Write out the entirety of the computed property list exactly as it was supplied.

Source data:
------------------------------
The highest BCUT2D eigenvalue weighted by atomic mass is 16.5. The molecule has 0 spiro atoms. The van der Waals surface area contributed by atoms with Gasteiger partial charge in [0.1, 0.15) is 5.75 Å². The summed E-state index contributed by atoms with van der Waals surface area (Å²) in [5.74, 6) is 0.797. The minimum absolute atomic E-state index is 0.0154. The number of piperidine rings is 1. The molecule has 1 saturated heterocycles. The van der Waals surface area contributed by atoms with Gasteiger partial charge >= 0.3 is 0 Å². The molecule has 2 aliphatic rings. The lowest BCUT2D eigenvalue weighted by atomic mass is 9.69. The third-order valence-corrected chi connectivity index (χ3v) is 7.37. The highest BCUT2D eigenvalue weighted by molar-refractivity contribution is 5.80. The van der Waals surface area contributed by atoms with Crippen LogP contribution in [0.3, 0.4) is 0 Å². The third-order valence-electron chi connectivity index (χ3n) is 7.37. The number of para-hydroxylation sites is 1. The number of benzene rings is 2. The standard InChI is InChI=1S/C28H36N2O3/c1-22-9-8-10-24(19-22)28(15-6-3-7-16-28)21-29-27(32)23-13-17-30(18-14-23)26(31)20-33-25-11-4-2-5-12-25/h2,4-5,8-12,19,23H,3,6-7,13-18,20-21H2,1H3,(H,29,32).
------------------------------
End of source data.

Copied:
The highest BCUT2D eigenvalue weighted by atomic mass is 16.5. The molecule has 0 spiro atoms. The van der Waals surface area contributed by atoms with Gasteiger partial charge in [0.1, 0.15) is 5.75 Å². The summed E-state index contributed by atoms with van der Waals surface area (Å²) in [5.74, 6) is 0.797. The minimum absolute atomic E-state index is 0.0154. The number of piperidine rings is 1. The molecule has 1 saturated heterocycles. The van der Waals surface area contributed by atoms with Gasteiger partial charge >= 0.3 is 0 Å². The molecule has 2 aliphatic rings. The lowest BCUT2D eigenvalue weighted by atomic mass is 9.69. The third-order valence-corrected chi connectivity index (χ3v) is 7.37. The highest BCUT2D eigenvalue weighted by molar-refractivity contribution is 5.80. The van der Waals surface area contributed by atoms with Crippen LogP contribution in [0.3, 0.4) is 0 Å². The third-order valence-electron chi connectivity index (χ3n) is 7.37. The number of para-hydroxylation sites is 1. The number of benzene rings is 2. The standard InChI is InChI=1S/C28H36N2O3/c1-22-9-8-10-24(19-22)28(15-6-3-7-16-28)21-29-27(32)23-13-17-30(18-14-23)26(31)20-33-25-11-4-2-5-12-25/h2,4-5,8-12,19,23H,3,6-7,13-18,20-21H2,1H3,(H,29,32).